The Newcastle process has several steps. First, sperm from the father is used to fertilise eggs from the affected mother and a healthy female donor. The nuclear genetic material from the donor’s egg is then removed and replaced with that from the couple’s fertilised egg. The resulting egg has a full set of chromosomes from both parents, but carries the donor’s healthy mitochondria instead of the mother’s faulty ones. This is then implanted in the womb.

The procedure is not without risks. Recent research has found that in some cases, the tiny number of abnormal mitochondria that are inevitably carried over from the mother’s egg to the donor egg can multiply when the baby is in the womb. So-called reversion or reversal could lead to a disease in the child. “The reason why reversal is seen in the cells of some children born following MRT procedures, but not in others, is not fully understood,” said Dagan Wells, a professor of reproductive genetics at the University of Oxford who took part in the research.

Women with mitochondrial mutations can avoid passing on disorders by adopting or having IVF with a donor egg. Or, to have genetically related children, affected women can have their IVF embryos screened for mitochondrial mutations. Though effective in many cases, this reduces the risk rather than removing it completely, and it cannot help when all of the embryos a woman produces have highly mutated mitochondria.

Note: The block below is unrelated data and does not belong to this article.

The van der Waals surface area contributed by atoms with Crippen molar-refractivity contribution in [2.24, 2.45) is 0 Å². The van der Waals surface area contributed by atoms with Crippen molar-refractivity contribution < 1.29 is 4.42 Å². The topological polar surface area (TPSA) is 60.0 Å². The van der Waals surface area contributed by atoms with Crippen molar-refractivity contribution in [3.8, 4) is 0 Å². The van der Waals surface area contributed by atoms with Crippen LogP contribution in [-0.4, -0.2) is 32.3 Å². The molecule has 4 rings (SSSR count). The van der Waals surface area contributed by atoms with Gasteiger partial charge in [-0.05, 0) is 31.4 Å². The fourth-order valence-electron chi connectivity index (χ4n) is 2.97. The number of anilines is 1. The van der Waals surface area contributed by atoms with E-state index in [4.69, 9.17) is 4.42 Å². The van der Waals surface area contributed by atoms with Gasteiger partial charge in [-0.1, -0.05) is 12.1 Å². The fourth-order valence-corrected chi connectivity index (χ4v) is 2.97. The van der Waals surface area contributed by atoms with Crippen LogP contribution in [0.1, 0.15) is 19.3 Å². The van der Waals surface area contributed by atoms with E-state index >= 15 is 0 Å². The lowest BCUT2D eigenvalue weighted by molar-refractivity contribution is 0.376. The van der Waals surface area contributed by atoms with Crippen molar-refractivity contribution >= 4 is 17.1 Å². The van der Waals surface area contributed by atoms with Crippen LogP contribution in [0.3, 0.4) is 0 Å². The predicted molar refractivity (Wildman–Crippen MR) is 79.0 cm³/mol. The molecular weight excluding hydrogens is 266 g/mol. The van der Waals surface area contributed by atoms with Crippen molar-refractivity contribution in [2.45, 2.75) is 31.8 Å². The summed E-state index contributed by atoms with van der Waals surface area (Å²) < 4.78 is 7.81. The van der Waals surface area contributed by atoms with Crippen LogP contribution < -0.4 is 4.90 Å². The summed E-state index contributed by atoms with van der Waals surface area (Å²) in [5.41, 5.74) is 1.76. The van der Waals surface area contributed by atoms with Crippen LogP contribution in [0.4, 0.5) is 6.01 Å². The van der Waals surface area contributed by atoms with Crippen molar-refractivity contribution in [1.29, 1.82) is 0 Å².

The UK is not the first country to create babies from MDT. In 2016, a US doctor announced the world’s first MDT birth after treating a Jordanian woman who carried mitochondrial mutations that cause a fatal condition called Leigh syndrome. Prior to the treatment, performed in Mexico, the woman had four miscarriages and two children. One died aged six, the other lived for only eight months.

“So far, the clinical experience with MRT has been encouraging, but the number of reported cases is far too small to draw any definitive conclusions about the safety or efficacy,” said Wells. “Long-term follow-up of the children born is essential. The stage of development when reversal happens is unclear, but it probably occurs at a very early stage. This means that prenatal testing, carried out [at] about 12 weeks of pregnancy, may well succeed in identifying if reversal has occurred.”

Sarah Norcross, the director of Pet, a charity that improves choices for people affected by infertility and genetic conditions, said it was important for the technology to be used in a “measured and carefully regulated way” while it is assessed. “It is also very important that we respect the privacy of children with donated mitochondria, and their parents, not least because these parents are likely to have had prior experience of illness and bereavement in their family,” she added.

Peter Thompson, chief executive at the HFEA, said: “MDT offers families with severe inherited mitochondrial illness the possibility of a healthy child. The UK was the first country in the world to allow MDT within a regulatory environment … These are still early days for MDT and the HFEA continues to review clinical and scientific developments.”

A spokesperson for Newcastle Hospitals NHS Foundation Trust and Newcastle University said: “Academic publications have been submitted and are going through the process of scientific peer review. This means we are unable to comment further at this time in order to avoid prejudicing the process.”